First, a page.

It seems that every few weeks we read another report touting the health benefits of being religious. Scientists have discovered, for example, that people who study the Bible, pray and go to church are less likely to have high blood pressure. Another study has found that smokers who go to church live longer than smokers who don't. One researcher has summed it up: "If you're a smoker, get your butt in church."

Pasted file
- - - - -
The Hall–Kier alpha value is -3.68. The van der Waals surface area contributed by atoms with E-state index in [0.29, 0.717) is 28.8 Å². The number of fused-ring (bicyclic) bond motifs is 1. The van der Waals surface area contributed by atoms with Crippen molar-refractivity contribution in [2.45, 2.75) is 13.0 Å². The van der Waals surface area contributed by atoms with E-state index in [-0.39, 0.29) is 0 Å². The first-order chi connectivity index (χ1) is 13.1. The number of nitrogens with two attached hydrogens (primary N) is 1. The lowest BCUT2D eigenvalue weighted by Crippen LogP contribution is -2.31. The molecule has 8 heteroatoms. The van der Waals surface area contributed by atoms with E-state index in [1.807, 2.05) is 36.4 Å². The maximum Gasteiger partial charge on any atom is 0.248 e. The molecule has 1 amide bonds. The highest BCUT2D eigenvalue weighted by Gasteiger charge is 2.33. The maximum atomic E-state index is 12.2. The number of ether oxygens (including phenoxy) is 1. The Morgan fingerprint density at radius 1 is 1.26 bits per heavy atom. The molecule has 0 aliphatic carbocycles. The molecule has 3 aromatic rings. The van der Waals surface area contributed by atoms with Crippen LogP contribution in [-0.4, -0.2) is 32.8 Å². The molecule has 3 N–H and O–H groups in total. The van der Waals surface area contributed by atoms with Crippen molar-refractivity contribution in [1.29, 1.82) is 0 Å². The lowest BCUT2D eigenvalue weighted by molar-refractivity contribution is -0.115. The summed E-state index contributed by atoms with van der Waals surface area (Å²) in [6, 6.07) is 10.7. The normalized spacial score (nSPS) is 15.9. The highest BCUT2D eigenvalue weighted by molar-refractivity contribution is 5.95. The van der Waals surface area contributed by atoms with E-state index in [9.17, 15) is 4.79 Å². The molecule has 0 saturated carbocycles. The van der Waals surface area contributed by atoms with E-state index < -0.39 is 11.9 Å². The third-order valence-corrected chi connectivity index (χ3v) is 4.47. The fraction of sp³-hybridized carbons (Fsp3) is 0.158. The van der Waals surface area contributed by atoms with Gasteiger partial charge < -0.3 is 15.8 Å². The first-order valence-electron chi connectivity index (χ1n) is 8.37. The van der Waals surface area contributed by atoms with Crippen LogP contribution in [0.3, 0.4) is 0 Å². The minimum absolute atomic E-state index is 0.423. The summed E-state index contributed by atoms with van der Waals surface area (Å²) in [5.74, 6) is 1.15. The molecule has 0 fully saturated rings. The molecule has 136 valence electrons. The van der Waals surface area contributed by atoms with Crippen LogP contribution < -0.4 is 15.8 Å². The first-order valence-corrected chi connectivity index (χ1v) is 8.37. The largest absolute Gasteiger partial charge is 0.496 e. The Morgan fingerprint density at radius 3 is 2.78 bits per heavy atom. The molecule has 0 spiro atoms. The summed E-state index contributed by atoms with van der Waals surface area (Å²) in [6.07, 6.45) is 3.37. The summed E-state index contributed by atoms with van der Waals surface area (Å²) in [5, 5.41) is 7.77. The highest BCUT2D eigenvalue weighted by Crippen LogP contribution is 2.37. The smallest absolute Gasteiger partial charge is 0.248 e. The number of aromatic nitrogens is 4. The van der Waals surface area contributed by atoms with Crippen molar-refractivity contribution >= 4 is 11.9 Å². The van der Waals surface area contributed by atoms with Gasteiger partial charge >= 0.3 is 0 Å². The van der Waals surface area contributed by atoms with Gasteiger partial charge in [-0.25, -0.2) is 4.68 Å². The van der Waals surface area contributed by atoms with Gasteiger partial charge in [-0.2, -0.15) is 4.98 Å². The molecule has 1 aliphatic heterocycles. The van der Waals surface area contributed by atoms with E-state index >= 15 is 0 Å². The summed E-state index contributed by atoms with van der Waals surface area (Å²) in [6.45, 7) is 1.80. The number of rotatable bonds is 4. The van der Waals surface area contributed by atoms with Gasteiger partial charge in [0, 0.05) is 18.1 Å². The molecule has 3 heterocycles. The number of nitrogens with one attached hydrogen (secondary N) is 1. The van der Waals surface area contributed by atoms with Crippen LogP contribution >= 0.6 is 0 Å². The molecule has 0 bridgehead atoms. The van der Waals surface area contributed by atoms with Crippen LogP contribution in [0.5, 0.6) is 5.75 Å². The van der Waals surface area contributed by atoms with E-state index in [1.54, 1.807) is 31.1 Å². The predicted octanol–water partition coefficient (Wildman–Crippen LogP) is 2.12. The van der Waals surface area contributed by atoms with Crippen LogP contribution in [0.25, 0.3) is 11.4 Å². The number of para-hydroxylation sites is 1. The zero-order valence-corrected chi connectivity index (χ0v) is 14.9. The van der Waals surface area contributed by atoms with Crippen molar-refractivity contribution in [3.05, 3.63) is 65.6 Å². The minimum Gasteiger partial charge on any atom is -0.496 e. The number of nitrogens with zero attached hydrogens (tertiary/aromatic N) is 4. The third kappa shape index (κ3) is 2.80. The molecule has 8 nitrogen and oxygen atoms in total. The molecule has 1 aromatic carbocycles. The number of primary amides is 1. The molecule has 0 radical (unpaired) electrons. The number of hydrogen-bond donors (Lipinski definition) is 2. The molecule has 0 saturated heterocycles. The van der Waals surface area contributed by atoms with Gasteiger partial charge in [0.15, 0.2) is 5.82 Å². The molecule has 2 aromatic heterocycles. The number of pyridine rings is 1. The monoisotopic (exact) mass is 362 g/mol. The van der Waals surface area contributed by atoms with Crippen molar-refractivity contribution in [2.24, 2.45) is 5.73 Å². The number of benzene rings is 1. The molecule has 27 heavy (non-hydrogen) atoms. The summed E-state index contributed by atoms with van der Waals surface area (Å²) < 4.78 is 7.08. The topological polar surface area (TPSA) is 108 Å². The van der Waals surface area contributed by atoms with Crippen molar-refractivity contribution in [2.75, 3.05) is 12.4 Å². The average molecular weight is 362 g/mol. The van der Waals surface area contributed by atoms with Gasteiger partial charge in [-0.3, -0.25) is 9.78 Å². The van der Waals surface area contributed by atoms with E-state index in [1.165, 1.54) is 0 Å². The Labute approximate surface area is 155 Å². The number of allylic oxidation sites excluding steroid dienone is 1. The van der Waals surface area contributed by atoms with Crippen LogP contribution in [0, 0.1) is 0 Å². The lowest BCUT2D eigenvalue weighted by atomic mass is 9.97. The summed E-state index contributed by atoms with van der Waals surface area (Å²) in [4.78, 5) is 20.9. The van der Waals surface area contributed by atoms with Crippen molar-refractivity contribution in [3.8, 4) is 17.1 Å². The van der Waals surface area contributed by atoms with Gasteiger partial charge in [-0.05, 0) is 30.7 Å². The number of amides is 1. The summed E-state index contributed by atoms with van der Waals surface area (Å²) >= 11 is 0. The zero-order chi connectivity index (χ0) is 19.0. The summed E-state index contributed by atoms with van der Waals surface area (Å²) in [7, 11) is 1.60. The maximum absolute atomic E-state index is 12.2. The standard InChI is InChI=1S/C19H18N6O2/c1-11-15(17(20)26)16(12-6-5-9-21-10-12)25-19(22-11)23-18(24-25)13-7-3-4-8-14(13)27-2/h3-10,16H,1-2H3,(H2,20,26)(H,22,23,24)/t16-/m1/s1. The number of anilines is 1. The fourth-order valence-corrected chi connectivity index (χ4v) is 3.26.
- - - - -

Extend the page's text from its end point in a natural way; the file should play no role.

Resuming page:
Linda George, a sociology professor at Duke, observes that "religious people have better support systems, which keep them healthier," and she suggests that "the sense of meaning and kind of comfort that religious beliefs provide make them more resistant to stresses, both physical and social." The interaction of faith and medicine is increasingly recognized as a legitimate area of scientific research. Dale Matthews of Georgetown Medical School notes that "the faith factor has been demonstrated to have value."
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